Tag Archives: Drainage

PUBLISHED: Drainage of Cystic Mass on First Left Toe

Drainage of Cystic Mass on First Left Toe
Jasmine Beloy1Jaymie Ang Henry, MD, MPH2Marcus Lester R. Suntay, MD, FPCS, FPSPS, FPALES3
1Lake Erie College of Osteopathic Medicine
2Florida Atlantic University
2Philippine Children’s Medical Center

Cutaneous cysts are closed, sac-like, or encapsulated structures that may be filled with air, liquid, or semi-solid material, and are generally benign. Many types of cysts can occur in almost any place throughout the body and can form in all ages. They are seen as slow-growing and painless lumps underneath the skin. However, some cysts may be painful if they are particularly large. Treatment depends on several factors including the type of cyst, location, size, and the degree of discomfort caused. Large, symptomatic cysts can be removed surgically, while smaller, asymptomatic cysts can be drained or aspirated. Here, we present the case of a 12-year-old male with a pus-filled cystic mass on his first left toe and discuss surgical management and follow-up.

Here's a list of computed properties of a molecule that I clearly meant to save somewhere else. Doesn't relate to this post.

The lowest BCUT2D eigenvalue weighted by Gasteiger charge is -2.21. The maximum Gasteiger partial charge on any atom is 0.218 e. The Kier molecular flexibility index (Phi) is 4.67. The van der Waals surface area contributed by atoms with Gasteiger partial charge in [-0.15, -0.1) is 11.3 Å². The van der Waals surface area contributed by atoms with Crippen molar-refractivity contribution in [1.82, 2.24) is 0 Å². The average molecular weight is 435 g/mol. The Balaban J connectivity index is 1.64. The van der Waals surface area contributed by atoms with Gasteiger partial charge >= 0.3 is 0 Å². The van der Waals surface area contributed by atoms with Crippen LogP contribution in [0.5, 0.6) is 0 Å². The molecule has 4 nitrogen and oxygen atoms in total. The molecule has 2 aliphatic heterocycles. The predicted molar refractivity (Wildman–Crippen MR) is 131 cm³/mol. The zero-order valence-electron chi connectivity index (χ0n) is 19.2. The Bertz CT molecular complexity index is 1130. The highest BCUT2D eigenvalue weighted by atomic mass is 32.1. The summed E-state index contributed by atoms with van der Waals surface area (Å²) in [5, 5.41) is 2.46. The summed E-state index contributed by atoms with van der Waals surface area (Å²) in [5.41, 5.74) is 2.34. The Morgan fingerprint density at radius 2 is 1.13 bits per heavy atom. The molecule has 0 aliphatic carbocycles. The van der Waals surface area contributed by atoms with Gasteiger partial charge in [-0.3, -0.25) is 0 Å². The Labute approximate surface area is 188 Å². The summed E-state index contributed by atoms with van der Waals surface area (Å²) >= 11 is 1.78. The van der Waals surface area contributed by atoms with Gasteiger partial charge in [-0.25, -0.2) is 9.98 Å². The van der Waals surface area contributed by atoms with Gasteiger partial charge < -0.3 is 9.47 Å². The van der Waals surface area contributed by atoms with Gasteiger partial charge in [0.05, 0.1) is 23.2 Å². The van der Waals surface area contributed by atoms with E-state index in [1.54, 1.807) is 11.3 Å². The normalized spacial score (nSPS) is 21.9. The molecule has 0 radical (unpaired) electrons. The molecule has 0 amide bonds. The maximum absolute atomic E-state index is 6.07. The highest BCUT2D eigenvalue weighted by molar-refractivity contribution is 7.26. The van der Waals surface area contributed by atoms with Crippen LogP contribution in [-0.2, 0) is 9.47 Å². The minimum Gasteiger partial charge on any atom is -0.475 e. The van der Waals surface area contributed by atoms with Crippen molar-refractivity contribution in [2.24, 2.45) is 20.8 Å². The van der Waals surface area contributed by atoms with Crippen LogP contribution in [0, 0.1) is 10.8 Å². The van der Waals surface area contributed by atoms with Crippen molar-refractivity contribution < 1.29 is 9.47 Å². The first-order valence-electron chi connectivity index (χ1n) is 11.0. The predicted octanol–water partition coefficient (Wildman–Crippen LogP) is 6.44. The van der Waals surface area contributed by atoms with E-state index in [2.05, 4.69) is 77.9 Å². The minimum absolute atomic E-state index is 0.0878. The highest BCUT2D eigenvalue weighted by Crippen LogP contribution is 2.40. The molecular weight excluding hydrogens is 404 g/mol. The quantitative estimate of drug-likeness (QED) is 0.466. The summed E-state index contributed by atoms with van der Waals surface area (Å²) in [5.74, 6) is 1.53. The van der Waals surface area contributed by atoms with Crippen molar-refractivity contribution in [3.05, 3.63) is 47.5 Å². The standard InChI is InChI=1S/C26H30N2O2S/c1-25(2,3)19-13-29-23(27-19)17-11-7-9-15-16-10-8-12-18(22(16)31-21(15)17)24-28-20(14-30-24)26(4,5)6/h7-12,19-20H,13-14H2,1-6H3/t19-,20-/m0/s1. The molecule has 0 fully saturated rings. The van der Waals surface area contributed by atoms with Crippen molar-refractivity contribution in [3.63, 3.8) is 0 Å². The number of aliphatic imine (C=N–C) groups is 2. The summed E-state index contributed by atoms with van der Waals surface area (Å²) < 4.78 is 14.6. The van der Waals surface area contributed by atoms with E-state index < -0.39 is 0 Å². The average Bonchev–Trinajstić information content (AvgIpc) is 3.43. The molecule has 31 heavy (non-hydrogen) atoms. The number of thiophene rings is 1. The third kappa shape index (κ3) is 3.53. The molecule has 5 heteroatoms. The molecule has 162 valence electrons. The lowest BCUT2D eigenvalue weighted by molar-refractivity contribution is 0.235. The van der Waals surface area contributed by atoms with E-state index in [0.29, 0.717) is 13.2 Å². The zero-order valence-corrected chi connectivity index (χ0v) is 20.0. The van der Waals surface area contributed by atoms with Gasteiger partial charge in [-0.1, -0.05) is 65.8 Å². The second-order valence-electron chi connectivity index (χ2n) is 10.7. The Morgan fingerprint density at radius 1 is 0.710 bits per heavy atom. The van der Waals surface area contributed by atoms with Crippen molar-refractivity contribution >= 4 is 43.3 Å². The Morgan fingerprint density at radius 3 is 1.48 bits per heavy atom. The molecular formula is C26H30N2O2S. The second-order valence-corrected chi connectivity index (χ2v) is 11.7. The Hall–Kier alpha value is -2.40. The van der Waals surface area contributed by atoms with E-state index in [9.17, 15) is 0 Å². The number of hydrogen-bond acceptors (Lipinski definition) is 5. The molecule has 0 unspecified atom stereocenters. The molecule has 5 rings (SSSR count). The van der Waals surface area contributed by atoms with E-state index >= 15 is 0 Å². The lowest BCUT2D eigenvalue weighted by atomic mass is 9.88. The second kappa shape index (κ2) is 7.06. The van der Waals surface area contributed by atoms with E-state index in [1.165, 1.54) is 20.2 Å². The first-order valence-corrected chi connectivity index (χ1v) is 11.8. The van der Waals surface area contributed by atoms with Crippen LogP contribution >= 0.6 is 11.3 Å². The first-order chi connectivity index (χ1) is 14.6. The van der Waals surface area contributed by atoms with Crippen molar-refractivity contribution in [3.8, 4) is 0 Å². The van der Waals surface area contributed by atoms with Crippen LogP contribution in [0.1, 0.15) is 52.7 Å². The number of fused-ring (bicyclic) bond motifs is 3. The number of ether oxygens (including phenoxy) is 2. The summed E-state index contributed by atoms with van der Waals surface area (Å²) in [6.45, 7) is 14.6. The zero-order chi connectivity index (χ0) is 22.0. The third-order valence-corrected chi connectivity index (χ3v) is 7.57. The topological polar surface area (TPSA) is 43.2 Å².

PUBLISHED: Anal Examination Under Anesthesia with Abscess Drainage and Evaluation for Fistula

Anal Examination Under Anesthesia with Abscess Drainage and Evaluation for Fistula
Jennifer Shearer, MDBrooke Gurland, MD, FACS
Stanford University School of Medicine

Anorectal abscesses most commonly result from obstruction of glandular crypts in the anorectal canal. Abscesses are commonly diagnosed by clinical exam with fluctuance, induration, and tenderness around the perianal tissue.

Abscesses are managed with incision and drainage. For superficial perianal abscesses, bedside lancing can be performed, but for more complex or ischiorectal or postanal abscess, examination under anesthesia in the operating room is preferred. Complete evacuation of the abscess with breakdown of loculated abscess pockets is critical to fully control the infection. Drains may also be left in a deep abscess pocket to prevent the skin prematurely closing before the cavity has healed.

Imaging is selectively performed with CT or MRI to identify occult infections or further identify proximal extent of abscess cavity or associated fistula. For recurrent abscesses, associated fistula tracts should also be identified and, if possible, treated intraoperatively. Antibiotics are utilized for patients with cellulitis or those who are immunosuppressed. This video article presents an adult male with recurrent anorectal abscesses with a new anterior abscess collection, which was managed with anal exam under anesthesia with incision and drainage of abscess collection and drain placement.